SM is an environmental studies major at USC. She grew up in Dallas, Texas. Her mother used to tell her jokes all the time when she was younger, and she would pass them off to the other kids at school.
“Pete and repeat were on a boat. Pete jumped off. Who was left?” “Repeat.” “Pete and repeat were on a boat. Pete jumped off. Who was left?” “Repeat.” “Pete and repeat were on a boat. Pete jumped off. Who was left?” “Repeat.” On, and on, and on.
Catch riddles are popular with children because they make them think they are outsmarting others. With this catch riddle, the joke is that the person hearing the joke will believe they’re answering the question correctly, only for it to be repeated. This goes on and on until they realize that not only are they answering the question, but they are in turn, asking the question to be told again. SM loved telling this catch riddle to people at her school because she liked when they got angry that she kept having to repeat herself. These riddles make children think they are smarter than their peers, just like SM thought.
Q: If a rooster lays an egg on a roof, does the egg roll down the left or the right side?
A: Roosters don’t lay eggs.
My informant learned this riddle in elementary school from a classmate, and it became her favorite riddle when she told it to her parents and they couldn’t answer it correctly.
The structure of the riddle is a familiar one that leads the audience to focus on the question (which way does the egg roll?) rather than the subject (the rooster laying the egg), because they have been conditioned by past experience with riddles to expect either a play on words or for the answer to be in the question. The answer subverts both expectations. This could be considered a catch riddle, since both a “left” and “right” answer would show that the audience had missed the point of the riddle.
The reason my informant liked the riddle so much as a child supports the theory that much of children’s folklore exists to empower children or to undermine the control of authority figures. That roosters can’t lay eggs is common knowledge, even for children, and children are delighted when people who are supposedly more knowledgeable than them fail to notice the obvious impossibility of the riddle.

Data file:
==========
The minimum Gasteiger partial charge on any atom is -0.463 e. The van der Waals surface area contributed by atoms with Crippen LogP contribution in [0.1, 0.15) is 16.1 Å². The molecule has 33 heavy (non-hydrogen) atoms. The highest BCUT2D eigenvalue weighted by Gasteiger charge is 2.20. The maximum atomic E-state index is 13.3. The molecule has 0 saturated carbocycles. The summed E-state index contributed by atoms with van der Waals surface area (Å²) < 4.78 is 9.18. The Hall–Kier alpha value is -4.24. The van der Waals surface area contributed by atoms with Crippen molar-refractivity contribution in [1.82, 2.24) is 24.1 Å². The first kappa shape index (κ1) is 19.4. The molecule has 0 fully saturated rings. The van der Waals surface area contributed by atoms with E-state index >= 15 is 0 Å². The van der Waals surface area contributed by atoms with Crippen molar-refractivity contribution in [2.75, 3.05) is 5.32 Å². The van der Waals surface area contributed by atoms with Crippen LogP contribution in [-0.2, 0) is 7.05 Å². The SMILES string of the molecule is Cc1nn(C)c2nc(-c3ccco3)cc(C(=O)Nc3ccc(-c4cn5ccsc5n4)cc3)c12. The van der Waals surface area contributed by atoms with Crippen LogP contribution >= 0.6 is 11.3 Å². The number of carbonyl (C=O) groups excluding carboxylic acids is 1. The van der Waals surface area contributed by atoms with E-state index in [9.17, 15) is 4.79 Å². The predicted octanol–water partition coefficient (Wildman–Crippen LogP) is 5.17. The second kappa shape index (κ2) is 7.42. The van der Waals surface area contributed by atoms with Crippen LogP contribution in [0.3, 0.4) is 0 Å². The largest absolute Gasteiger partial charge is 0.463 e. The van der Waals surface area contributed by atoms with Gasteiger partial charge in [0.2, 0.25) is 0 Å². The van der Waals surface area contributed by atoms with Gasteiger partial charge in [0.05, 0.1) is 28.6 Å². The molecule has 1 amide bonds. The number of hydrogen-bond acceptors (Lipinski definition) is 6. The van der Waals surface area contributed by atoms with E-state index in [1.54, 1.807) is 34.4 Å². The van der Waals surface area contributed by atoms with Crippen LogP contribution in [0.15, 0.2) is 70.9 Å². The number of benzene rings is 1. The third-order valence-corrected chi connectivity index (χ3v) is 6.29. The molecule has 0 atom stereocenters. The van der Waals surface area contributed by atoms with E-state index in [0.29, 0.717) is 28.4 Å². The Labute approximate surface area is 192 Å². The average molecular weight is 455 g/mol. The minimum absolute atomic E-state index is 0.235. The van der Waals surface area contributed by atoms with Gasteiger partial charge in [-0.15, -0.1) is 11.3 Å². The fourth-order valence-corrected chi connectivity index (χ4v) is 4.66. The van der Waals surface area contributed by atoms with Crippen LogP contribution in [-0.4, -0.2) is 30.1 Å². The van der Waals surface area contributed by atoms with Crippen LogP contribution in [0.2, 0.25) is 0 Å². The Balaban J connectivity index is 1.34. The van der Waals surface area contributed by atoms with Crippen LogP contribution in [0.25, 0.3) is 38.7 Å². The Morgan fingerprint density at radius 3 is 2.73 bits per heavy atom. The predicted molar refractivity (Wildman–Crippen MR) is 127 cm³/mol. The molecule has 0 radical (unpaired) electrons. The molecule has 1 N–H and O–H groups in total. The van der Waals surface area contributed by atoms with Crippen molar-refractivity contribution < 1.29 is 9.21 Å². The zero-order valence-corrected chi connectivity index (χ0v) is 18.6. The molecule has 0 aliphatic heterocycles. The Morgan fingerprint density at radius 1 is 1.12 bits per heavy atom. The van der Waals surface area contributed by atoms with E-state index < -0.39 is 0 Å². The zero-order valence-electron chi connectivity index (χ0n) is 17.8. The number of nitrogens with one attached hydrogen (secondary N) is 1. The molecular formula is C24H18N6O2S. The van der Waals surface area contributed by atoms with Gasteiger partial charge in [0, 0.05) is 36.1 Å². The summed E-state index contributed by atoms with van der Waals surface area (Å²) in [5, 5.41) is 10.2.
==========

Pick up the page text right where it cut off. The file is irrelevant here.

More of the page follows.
The informant learned the following catch riddle from his peers in elementary school:
Does your mom know youre gay?
The informants comment on why the riddle is funny was that No matter how they answer, theyve clearly admitted to being gay. He says that he performed in primary school but seldom does so any more because he no longer finds it amusing.
The informant regards riddles as a childish thing in general . . . as an adult, people just look at you strange if you [say] something like that. He calls this riddle in particular a stupid kid joke because its not like anyones going to go with a verbal agreement. However, he also made an assertion that seems to contradict his contempt for the riddle: If I talked to a magic machine that was like the reverse of Tom Hankss Big and sent me back in time to elementary school, I would totally do that to some of the little bitches.
It is interesting that the informant previously viewed the riddle from an emic perspective and has switched to an etic perspective now that he is out of elementary school–he is no longer part of that folk group. The informants assessment that very few people would assent to give a definitive answer to the riddle is most likely correct, and in Los Angeles, which, according to the scientific journal Demography, had in 2000 the second-largest gay population of any city in America (by number, not percentage), there is likely not as much of a stigma attached to being gay as in other places, though homosexuality has certainly gained acceptance since 1991, when the informant left elementary school. Nonetheless, many people who are not homosexual do get offended when it is intimated that they are, which might be perceived as amusing to active bearers of this joke.
Source: Black, Dan, Gary Gates, Seth Sanders, and Lowell Taylor. Demographics of the Gay and Lesbian Population in the United States: Evidence from Available Systematic Data Sources. Demography 37 (2000): 139-154.